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Smith v. Harrington

United States District Court, Seventh Circuit

September 11, 2013

JIMMIE SMITH, # N-30985, Plaintiff,


MICHAEL J. REAGAN, District Judge.

Plaintiff, currently incarcerated at Menard Correctional Center ("Menard"), has filed a Motion for Preliminary Injunction (Doc. 1), seeking a transfer to another institution. Plaintiff is serving a life sentence for murder. He claims that Defendants have denied his request to be placed in protective custody, thus placing him in danger of attack by fellow inmates. He is presently in segregation after being issued a disciplinary report for "refusing housing" (Doc. 1, p. 2; Doc. 1-1, p. 8).

Because Plaintiff is a prisoner, the Court must conduct a preliminary review of the complaint pursuant to 28 U.S.C. § 1915A. However, Plaintiff has not filed a complaint - the only document he has filed is the three-page Motion for Preliminary Injunction at Doc. 1, accompanied by eight pages of exhibits (Doc. 1-1). The Federal Rules of Civil Procedure provide that "[a] civil action is commenced by filing a complaint with the court." FED. R. CIV. P. 3. In other words, "the first step in the action is the filing of the complaint." Id., Advisory Committee Notes, 1937 Adoption. Although Plaintiff's Motion for Preliminary Injunction generally describes a potential claim, it cannot suffice as a complaint. Indeed, Plaintiff specifically states that he "is not seeking to file a 1983 complaint unless the above parties violate said order of protection [which he requests this Court to enter]" (Doc. 1, p. 3). Although pro se litigants are not held to the same standards applied to licensed attorneys, Kyle v. Patterson, 196 F.3d 695, 697 (7th Cir. 1999), they are not entitled to general dispensation from the rules of procedure. Jones v. Phipps, 39 F.3d 158, 163 (7th Cir. 1994).

Without a complaint, the Court cannot ascertain the basis for jurisdiction. See Bell v. Hood, 327 U.S. 678, 681-82 (1946); Greater Chicago Combine & Ctr., Inc. v. City of Chicago, 431 F.3d 1065, 1069-70 (7th Cir. 2005). Nor can the Court determine what causes of action Plaintiff intends to assert against which Defendant. More to the point, the Court cannot consider an application for injunctive relief in the absence of a complaint.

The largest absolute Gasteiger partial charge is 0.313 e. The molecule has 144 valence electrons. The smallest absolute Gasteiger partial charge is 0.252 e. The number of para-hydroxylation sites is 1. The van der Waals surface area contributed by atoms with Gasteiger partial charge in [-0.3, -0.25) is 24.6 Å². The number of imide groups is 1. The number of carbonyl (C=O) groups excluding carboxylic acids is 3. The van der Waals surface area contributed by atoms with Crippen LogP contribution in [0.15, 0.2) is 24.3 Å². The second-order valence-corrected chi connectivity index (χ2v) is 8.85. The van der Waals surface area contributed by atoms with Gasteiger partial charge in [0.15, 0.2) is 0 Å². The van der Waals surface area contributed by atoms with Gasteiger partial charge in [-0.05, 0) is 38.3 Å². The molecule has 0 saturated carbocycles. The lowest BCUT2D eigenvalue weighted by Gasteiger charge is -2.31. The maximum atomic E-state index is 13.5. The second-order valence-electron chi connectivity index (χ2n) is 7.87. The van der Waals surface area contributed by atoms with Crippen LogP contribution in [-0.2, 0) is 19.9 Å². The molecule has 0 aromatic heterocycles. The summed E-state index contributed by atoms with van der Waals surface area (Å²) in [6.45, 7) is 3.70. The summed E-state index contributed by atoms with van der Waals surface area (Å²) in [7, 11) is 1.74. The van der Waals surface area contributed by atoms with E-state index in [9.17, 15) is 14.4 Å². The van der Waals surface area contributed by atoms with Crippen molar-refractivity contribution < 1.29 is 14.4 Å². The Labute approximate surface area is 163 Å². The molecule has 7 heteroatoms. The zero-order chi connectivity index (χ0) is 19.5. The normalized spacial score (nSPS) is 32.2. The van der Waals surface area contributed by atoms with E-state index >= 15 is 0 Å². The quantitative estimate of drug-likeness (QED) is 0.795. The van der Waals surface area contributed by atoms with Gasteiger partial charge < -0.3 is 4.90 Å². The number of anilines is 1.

The Court will allow Plaintiff an opportunity to cure the defects in his pleading by filing a complaint within 35 days of the entry of this order. The complaint must contain "a short and plain statement of the claim showing that the pleader is entitled to relief." FED. R. CIV. P. 8(a)(2). Plaintiff is encouraged to use the Court's form complaint as he prepares his pleading.

Without expressing any opinion on the ultimate merits of Plaintiff's claim for relief, the Court concludes that a preliminary injunction should not be issued in this matter at this time.

IT IS THEREFORE ORDERED that the Motion for Preliminary Injunction (Doc. 1) is DENIED without prejudice.

IT IS FURTHER ORDERED that within 35 days of the date of this order (on or before October 16, 2013), Plaintiff shall file a complaint, thereby properly initiating an action. If Plaintiff still seeks injunctive relief, he must file a new motion. Failure to file a proper complaint by the prescribed deadline will result in the dismissal of this action for lack of subject matter jurisdiction; such a dismissal shall count as one of his allotted "strikes" under the provisions of 28 U.S.C. § 1915(g).

Furthermore, as directed by the Clerk of Court (Doc. 2), by September 30, 2013, Plaintiff must either pre-pay the $400.00 filing fee for this action or submit a motion for leave to proceed in forma pauperis ("IFP"), which has been mailed to him.[1] A prisoner incurs the obligation to pay the filing fee for a lawsuit when the suit is filed, and the obligation continues regardless of later developments in the suit, such as dismissal of the suit or denial of leave to proceed IFP. See 28 U.S.C. § 1915(b)(1); Lucien v. Jockisch, 133 F.3d 464, 467 (7th Cir. 1998).

The Clerk is DIRECTED to mail to Plaintiff a Civil Rights Complaint form and instructions for a person in custody.

Finally, Plaintiff is ADVISED that he is under a continuing obligation to keep the Clerk of Court and each opposing party informed of any change in his address; the Court will not independently investigate his whereabouts. This shall be done in writing and not later than seven (7) days after a transfer or other change in address occurs. Failure to comply with this order will cause a delay in the transmission of ...

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